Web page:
Gerald Hiscock had family ties to the area and knew the island well. He also had a certain amount of criminal experience. In May 1980, he’d been busted for importing seventy kilos of hashish. He was aided and abetted in that particular enterprise by none other than the man then in charge of the RCMP drug squad, Staff Sergeant Paul Sauvé; the two were arrested when police raided Sauvé’s downtown Montreal apartment. The Mountie was fired and sentenced to five years in prison. Hiscock collaborated with the police and was rewarded with a mere two-year term. Once released, he’d returned to his reprobate ways: when he supervised the transfer of the hashish from the Charlotte Louise to Ireland’s Eye, he was out on bail following charges in another massive cannabis importing scheme.

The captain of the trawler, Brian Erb, was also on police files for involvement in drug smuggling. But he was especially renowned as a colourful latter-day adventurer. A dozen years earlier, he had made headlines by purchasing and salvaging a hundred-metre freighter that had been stranded in the St. Lawrence River. He refitted the old tub and renamed it Atlantean No. 1. Before long, though, it was impounded by creditors for nonpayment of debts and auctioned off. Convinced he had been swindled, Erb rounded up a crew of twenty-or-so teenagers, boys and girls, boarded the ship on a guarded dock in Quebec City and set out down the icy St. Lawrence, hoping to reach international waters, where they would be safe from capture. The RCMP and the Coast Guard pursued the ship for eleven days before the modern-day freebooter and his ragtag crew, slowed by the ice floes, finally gave up.

In late October 1987, RCMP officers boarded the Charlotte Louise at Blanc-Sablon, a small Quebec fishing community just across the Strait of Belle-Isle from Newfoundland. After an extensive search, they hit pay dirt: five hundred kilos of hashish sealed in waterproof sacks and stashed in the ship’s water tanks. They arrested three men and a woman from the Montreal area, but Captain Erb escaped and dropped out of sight. The police were convinced, however, that a far larger amount of hashish had recently landed in the region.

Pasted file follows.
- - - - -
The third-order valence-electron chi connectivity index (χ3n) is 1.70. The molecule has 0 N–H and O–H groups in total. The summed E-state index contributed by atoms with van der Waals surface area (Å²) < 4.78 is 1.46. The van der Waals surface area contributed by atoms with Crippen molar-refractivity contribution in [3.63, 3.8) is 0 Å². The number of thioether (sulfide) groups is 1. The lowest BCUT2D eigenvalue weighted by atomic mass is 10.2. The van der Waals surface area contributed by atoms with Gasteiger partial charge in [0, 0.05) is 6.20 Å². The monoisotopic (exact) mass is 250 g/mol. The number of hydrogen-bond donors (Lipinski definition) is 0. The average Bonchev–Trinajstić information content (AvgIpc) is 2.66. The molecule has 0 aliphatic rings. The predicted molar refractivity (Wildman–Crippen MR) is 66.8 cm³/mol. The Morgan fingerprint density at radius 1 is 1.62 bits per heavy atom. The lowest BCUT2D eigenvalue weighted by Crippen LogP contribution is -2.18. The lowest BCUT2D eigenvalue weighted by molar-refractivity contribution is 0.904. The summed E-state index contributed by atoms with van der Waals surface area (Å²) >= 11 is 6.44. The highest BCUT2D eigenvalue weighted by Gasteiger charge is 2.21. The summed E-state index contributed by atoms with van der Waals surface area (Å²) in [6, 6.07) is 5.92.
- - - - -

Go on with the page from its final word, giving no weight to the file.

In the fishing communities around Trinity Bay, people had been noticing some odd comings and goings on the water. Hiscock and his three labourers were busy moving the bales of hash out of the ruined buildings of Ireland’s Eye to an isolated location on the mainland and reloading them onto a truck with Quebec licence plates. The RCMP descended on the tiny island, while other officers caught up with the truck on the Trans-Canada Highway, some fifty kilometres to the west, near Gander International Airport. The drugs were hidden under a layer of onions.

Investigators returned to their transcripts of the wiretapped conversations between Vito Rizzuto and Raynald Desjardins. Some time before the seizure, Desjardins had called Rizzuto from Newfoundland, saying he would soon be back in Montreal, and when he was, he would fill him in on some details. He added that “something [would be] happening next week.” The men were again choosing their words carefully, but the police would later insist to crown prosecutors that “something” obviously meant the transfer of the hashish.

The hash had indeed arrived at Ireland’s Eye one week after that conversation. Desjardins had been spotted in Newfoundland with one Michel Routhier, owner of a restaurant in Belœil, Quebec, and Routhier had been seen with Hiscock before the bales were transferred from Ireland’s Eye to the truck ostensibly carrying onions.

Rizzuto was arrested and charged along with Desjardins, Routhier, Hiscock and the latter’s three hired hands. Rizzuto spent the Christmas holidays behind bars. In March 1988, after he was freed on bail, he was seen with Dima Messina, his main money mover. Vito didn’t appear to be especially bothered by the fact that he was facing serious charges for hashish smuggling. He rode around town in his current vehicle of choice, a $250,000 Ferrari Testarossa registered to Messina, and kept on doing business, seemingly unfazed. The police did learn, however, that he was furious—not with them, but with one of his front men, Antonio Calabrò. The careless underling had siphoned money from the till of a South Shore bar to fund a deal that had gone sour. In his world, such an indiscretion was grounds for immediate termination. Before long, nobody could find Calabrò anywhere. His body was never located, and his family refused to assist police in their investigation of his disappearance.

The trial of Rizzuto, Desjardins and their accomplices for the importing of sixteen tonnes of hashish to Newfoundland began in October 1990 at the courthouse in St. John’s, the provincial capital. It turned out to be an unmitigated disaster for the government, thanks to a monumental blunder committed by the RCMP.

During the trial, Rizzuto had taken to eating at Newman’s, a restaurant on the ground floor of the Radisson Plaza Hotel in St. John’s. RCMP officers, having heard that Vito had another hash smuggling operation in the works, had secured authorization to conduct electronic surveillance on him, whatever the location. They knew that he took his meals in the company of his lawyer, Jean Salois, and the lawyer defending his co-accused, Pierre Morneau. The Mounties should have known the eavesdropping was a risky option: such conversations are protected by lawyer-client privilege, and obtaining a warrant to listen in on them requires a special procedure. Apparently, they weren’t too worried about the potential breach of protocol. Officers decided to hide a bug in the base of a table lamp at Newman’s. Corporal Terry Scott of the RCMP detachment in St. John’s discreetly asked the restaurant manager to seat Rizzuto and the lawyers at table six, on which sat the bugged lamp.